- ii -

made of how the necessary background could be uncovered it was found

that this is an area with a remarkable paucity of published documen-

tation - ("tackling a problem in which the lines of approach are

), and finally resort had to be made to extensive interviews.

These, whilst willingly granted by all those approached, had initially

to be largely non-directive, the interviewees being invited to air

their feelings on the general theme. They proved very arduous in terms

of time consumed for information yielded, and eventually were curtailed

and the field of study narrowed. The data then available was supple-

mented by two questionnaires - one to other diocesan secretaries and

one to a selected list of parish treasurers. It follows that much of

this study will suffer from a paucity of source material and the effect

of this is to be regretted, but it is hoped that the reader will forbear

to be too critical of these inadequacies, and perhaps even be inspired

to venture personally into some of the avenues of enquiry which have

been opened up.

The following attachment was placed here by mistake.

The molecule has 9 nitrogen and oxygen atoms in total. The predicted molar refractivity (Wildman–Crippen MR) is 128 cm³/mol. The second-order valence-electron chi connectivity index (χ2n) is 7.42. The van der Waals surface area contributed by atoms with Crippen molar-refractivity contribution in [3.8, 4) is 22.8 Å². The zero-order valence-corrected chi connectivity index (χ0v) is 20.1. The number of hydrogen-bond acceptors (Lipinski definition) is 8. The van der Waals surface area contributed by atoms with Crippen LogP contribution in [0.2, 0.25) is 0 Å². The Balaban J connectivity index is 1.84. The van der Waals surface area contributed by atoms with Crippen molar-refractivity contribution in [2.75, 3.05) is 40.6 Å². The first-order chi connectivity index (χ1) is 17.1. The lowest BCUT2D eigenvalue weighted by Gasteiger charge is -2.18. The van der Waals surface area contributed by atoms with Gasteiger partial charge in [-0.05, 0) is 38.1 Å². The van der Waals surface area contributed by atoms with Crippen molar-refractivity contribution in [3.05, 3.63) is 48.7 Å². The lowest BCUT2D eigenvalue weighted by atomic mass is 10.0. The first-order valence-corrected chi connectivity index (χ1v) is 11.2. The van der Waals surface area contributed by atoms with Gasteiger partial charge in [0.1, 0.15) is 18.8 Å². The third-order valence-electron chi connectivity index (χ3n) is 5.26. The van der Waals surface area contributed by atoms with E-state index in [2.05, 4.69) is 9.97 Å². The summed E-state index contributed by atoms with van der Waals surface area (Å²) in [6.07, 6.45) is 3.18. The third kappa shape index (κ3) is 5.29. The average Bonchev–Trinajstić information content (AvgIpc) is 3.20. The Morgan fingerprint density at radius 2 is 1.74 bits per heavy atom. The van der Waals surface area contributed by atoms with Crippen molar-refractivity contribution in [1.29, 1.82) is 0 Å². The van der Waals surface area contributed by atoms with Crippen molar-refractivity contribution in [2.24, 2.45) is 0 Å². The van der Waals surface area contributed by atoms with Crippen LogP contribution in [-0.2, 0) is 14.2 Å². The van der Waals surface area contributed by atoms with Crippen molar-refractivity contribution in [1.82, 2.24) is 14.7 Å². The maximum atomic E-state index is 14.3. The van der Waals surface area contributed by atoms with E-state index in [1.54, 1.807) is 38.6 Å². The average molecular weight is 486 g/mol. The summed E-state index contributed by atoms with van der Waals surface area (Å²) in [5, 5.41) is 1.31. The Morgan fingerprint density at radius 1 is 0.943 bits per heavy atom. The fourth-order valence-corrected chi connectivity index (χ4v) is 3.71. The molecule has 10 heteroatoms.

The convention has been adopted throughout this study of spelling

the word Church with a majuscule when referring to the organisation,

and with a minuscule - church - when to the building in which worship

takes place.

         It is normal in a dissertation of this sort to acknowledge

assistance received, a convention which would happily be followed here

but for the large number of names it would require - a full list would

probably run into three figures. One name must certainly be recorded -

David Hennessey the Diocesan Secretary - but thereafter come gradations

of help between which it would be invidious to try to distinguish.

Several sources have been specifically identified in the text or the

bibliography, and many more will find their ideas reflected in the

gist of some of the paragraphs (much of the text is eclectic plagiarism).

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